Resource estimates constrained as market prices hike

By Taban Henry

The resource estimate in South Sudan is constrained given the rise in the prices of the imported commodities.

This came on Wednesday after the Minister of Finance and Planning presented the 2022-2023 fiscal year budget first reading in the Transitional National Legislature in its regular sitting number six of the Transitional National Legislative Assembly.

Speaking during the presentation of the budget, the Minister of Finance and Planning Agak Achuil said that the rise in the oil prices in the global market has improved the oil revenue, he however said the resource estimate is constrained given the rise in the imported commodities.

He added that the economic policy formulation and implementation will be a real challenge in the light of the macroeconomic outlook.

“South Sudan is a small and open economy which is easily affected by what takes place within the global economic system. The global economy is currently under enormous stress from climatic changes, Covid-19 pandemic and the war in Ukraine,” he said.

Achuil added that the global growth was expected to moderate from 5.9 percent in 2021 to 5.4 percent in 2022 citing that it’s expected to slow down further to 5.9 percent in 2021 to 5.4 percent in 2022.

He stated that the declines are expected to be accelerated by higher inflation caused by energy higher prices and supply chain problems; mobility restrictions brought by Covid-19 as well as the current war in Ukraine.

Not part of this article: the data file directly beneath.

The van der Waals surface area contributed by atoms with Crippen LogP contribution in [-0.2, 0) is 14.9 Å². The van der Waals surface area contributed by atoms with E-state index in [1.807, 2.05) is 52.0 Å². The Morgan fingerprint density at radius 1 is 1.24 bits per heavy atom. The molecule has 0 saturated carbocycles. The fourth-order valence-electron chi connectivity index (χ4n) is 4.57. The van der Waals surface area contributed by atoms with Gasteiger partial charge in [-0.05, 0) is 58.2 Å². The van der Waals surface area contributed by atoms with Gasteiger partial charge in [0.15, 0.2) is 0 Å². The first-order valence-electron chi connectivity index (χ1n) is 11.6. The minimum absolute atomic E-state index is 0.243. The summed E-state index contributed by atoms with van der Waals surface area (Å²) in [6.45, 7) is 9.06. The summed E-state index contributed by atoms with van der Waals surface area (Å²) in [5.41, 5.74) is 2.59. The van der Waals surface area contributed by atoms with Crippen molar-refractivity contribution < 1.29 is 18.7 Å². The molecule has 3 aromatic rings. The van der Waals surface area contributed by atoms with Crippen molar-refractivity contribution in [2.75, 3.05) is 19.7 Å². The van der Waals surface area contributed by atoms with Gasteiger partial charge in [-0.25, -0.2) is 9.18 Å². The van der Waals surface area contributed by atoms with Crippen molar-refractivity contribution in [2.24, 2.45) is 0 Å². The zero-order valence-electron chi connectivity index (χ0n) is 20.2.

“The severe floods, which have hit South Sudan for the third year in a row, has affected oil production, which declined from 169 thousand barrels a day in the fiscal year 2020/2021 to 156 thousand barrels a day in the 2021/2022 and is projected to drop to around 150 thousand barrels a day in the 2022/2023,” he added.

The Minister of Finance and Planning hinted out that floods have affected agricultural output, killed livestock and have had severe impact on people’s access to essential services and humanitarian aid adding that the negative effects of floods are reflected in the projected 2.8 percent contraction in our real Gross Domestic Product (GDP) in the fiscal year 2021/2022, as a result our real GDP is expected to grow by 2.1 percent in the fiscal year 2022/2023.

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